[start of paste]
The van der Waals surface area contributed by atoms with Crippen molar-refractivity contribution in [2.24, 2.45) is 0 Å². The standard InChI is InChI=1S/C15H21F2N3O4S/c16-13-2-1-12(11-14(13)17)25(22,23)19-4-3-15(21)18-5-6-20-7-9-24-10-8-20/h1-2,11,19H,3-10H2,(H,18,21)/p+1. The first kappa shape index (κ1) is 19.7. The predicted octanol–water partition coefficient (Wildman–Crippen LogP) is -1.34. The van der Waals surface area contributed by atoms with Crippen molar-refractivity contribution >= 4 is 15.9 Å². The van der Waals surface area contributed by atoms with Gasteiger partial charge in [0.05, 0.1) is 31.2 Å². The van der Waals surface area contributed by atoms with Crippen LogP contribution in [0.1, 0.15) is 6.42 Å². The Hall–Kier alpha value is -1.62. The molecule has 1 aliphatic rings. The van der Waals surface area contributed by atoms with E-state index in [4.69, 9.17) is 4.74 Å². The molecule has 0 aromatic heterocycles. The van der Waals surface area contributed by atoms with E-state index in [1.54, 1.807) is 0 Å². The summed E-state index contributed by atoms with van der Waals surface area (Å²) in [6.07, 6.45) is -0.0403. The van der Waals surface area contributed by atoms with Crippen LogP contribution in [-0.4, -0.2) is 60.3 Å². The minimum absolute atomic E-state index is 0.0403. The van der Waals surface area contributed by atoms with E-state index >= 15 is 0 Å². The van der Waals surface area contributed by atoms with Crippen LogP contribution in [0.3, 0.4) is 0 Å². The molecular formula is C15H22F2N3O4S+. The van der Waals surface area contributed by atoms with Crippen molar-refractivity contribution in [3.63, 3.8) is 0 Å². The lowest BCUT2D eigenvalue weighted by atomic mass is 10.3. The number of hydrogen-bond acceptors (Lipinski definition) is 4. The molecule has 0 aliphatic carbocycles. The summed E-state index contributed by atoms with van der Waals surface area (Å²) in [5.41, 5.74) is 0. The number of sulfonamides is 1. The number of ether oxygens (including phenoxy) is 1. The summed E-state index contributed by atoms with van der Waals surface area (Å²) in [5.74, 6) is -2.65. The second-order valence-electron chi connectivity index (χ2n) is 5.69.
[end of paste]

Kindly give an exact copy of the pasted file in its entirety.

The van der Waals surface area contributed by atoms with Crippen molar-refractivity contribution in [2.24, 2.45) is 0 Å². The standard InChI is InChI=1S/C15H21F2N3O4S/c16-13-2-1-12(11-14(13)17)25(22,23)19-4-3-15(21)18-5-6-20-7-9-24-10-8-20/h1-2,11,19H,3-10H2,(H,18,21)/p+1. The first kappa shape index (κ1) is 19.7. The predicted octanol–water partition coefficient (Wildman–Crippen LogP) is -1.34. The van der Waals surface area contributed by atoms with Crippen molar-refractivity contribution >= 4 is 15.9 Å². The van der Waals surface area contributed by atoms with Gasteiger partial charge in [0.05, 0.1) is 31.2 Å². The van der Waals surface area contributed by atoms with Crippen LogP contribution in [0.1, 0.15) is 6.42 Å². The Hall–Kier alpha value is -1.62. The molecule has 1 aliphatic rings. The van der Waals surface area contributed by atoms with E-state index in [4.69, 9.17) is 4.74 Å². The molecule has 0 aromatic heterocycles. The van der Waals surface area contributed by atoms with E-state index in [1.54, 1.807) is 0 Å². The summed E-state index contributed by atoms with van der Waals surface area (Å²) in [6.07, 6.45) is -0.0403. The van der Waals surface area contributed by atoms with Crippen LogP contribution in [-0.4, -0.2) is 60.3 Å². The minimum absolute atomic E-state index is 0.0403. The van der Waals surface area contributed by atoms with E-state index >= 15 is 0 Å². The van der Waals surface area contributed by atoms with Crippen LogP contribution in [0.3, 0.4) is 0 Å². The molecular formula is C15H22F2N3O4S+. The van der Waals surface area contributed by atoms with Crippen molar-refractivity contribution in [3.63, 3.8) is 0 Å². The lowest BCUT2D eigenvalue weighted by atomic mass is 10.3. The number of hydrogen-bond acceptors (Lipinski definition) is 4. The molecule has 0 aliphatic carbocycles. The summed E-state index contributed by atoms with van der Waals surface area (Å²) in [5.41, 5.74) is 0. The number of sulfonamides is 1. The number of ether oxygens (including phenoxy) is 1. The summed E-state index contributed by atoms with van der Waals surface area (Å²) in [5.74, 6) is -2.65. The second-order valence-electron chi connectivity index (χ2n) is 5.69.